7/4/2016

I wrote a poem today called “What Goliath Wants Us To Know.” Make art about what someone—real or mythical, living or dead—wishes we knew.

7/5/2016

Alton Sterling ❤

7/6/2016

Philando Castile ❤

7/7/2016

Dallas shootings ❤ Brent Thompson, Patrick Zamarripa, Michael Krol, Michael Smith, and Lorne Ahrens.

7/8/2016

I’m struggling to function in the sorrow of what we’re doing to each other. Keep singing a song I learned as a child, One Tin Soldier.

Listen, children, to a story
That was written long ago
‘Bout a kingdom on a mountain
And the valley-folk below

On the mountain was a treasure
Buried deep beneath the stone
And the valley-people swore
They’d have it for their very own

Go ahead and hate your neighbor
Go ahead and cheat a friend
Do it in the name of heaven
You can justify it in the end
There won’t be any trumpets blowing
Come the judgment day
On the bloody morning after
One tin soldier rides away

So the people of the valley
Sent a message up the hill
Asking for the buried treasure
Tons of gold for which they’d kill

It came an answer from the mountain
With our brothers we will share
All the secrets of our mountain
All the riches buried there

Go ahead and hate your neighbor
Go ahead and cheat a friend
Do it in the name of heaven
You can justify it in the end
There won’t be any trumpets blowing
Come the judgment day
On the bloody morning after
One tin soldier rides away

Now the valley cried with anger
“Mount your horses! Draw your sword!”
And they killed the mountain-people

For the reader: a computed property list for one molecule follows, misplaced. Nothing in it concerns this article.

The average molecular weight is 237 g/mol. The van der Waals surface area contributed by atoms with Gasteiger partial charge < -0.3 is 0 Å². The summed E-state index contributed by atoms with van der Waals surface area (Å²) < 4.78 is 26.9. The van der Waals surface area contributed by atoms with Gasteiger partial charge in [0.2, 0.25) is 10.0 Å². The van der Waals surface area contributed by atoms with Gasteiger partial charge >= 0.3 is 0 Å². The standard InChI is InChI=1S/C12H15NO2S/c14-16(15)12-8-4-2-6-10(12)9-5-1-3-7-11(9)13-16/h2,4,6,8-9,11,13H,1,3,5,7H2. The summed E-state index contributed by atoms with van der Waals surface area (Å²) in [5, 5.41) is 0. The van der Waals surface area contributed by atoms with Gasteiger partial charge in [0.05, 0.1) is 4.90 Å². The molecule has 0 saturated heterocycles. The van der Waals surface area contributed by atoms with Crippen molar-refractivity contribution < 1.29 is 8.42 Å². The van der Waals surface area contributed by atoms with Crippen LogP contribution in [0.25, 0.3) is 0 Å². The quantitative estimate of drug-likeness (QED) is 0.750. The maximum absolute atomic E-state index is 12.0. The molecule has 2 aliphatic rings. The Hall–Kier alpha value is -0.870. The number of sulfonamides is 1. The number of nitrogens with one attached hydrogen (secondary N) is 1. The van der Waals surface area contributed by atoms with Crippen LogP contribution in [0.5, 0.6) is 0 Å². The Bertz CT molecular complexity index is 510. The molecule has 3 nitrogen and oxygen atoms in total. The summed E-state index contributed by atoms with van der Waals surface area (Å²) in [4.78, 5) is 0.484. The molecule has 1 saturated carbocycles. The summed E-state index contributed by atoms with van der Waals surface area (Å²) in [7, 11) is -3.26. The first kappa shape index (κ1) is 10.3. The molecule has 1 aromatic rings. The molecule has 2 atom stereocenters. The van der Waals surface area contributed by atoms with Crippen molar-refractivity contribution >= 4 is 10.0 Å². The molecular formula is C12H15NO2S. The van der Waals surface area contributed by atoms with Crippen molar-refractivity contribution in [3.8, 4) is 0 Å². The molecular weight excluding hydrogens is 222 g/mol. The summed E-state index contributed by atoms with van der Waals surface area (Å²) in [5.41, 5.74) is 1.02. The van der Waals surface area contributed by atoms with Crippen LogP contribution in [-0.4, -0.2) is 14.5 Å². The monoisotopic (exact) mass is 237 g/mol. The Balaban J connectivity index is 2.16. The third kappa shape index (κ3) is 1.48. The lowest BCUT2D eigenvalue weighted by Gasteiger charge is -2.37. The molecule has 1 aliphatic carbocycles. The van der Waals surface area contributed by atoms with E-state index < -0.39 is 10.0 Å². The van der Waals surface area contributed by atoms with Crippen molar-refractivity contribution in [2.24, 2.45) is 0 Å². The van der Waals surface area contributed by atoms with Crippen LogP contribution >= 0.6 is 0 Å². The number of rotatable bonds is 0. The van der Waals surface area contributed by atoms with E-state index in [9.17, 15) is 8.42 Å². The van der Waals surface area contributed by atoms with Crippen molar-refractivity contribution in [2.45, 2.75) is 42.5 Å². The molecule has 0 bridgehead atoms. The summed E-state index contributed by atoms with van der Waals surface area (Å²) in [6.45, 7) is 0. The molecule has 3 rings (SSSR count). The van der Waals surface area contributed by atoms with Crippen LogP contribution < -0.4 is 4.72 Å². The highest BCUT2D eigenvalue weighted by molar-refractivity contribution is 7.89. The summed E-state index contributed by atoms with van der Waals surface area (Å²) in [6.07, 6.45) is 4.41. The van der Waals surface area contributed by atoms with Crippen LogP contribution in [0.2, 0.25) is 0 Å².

So they won their just reward

Now they stood beside the treasure
On the mountain, dark and red
Turned the stone and looked beneath it
“Peace on Earth” was all it said

Make art about what matters.

7/9/2016

Thanks and Love to Eric Waggoner for his seminar at the West Virginia Wesleyan MFA residency on writing ugly topics. Robert Bly said, “Dare to do something ugly.” Do this. Take on something ugly.

7/10/2016

Garmin took us down some strange backroads today, as it does at times 🙂 Today it took us down a two lane road with no lines, through a series of unicorporated communities, one of which was particularly sweet, Batesville Virginia. As we entered this tiny crossroad community, we passed a stone pillar with the word Elysium carved into it. Love letters from the Universe?

According to Eustathius of Thessalonica, the word “Elysium” (Ἠλύσιον) derives from ἀλυουσας (ἀλύω) and means to be deeply stirred from joy, or from ἀλύτως, synonymous of ἀφθάρτως (ἄφθαρτος) incorruptible, referring to the incorruptible joy of a soul in this afterlife.

Make art about your idea of the afterlife.

elysian fields

 

7/11/2016

Finding peace in doing the daily tasks of being home: folding laundry; washing dishes; sweeping floors. Make art about those moments when the mundane intersects with the divine.

black cat broom

7/12/2016

Lost a feline family member today, Dobi. She ruled our home with the most regal feline disdain for ten years, and my heart is broken at her going. Make art about what our animal family means to us.

Dobi

7/13/2016

Coffee in the garden. Reminders of the cycles. Make art about what goes on, about what continues.

vine spirals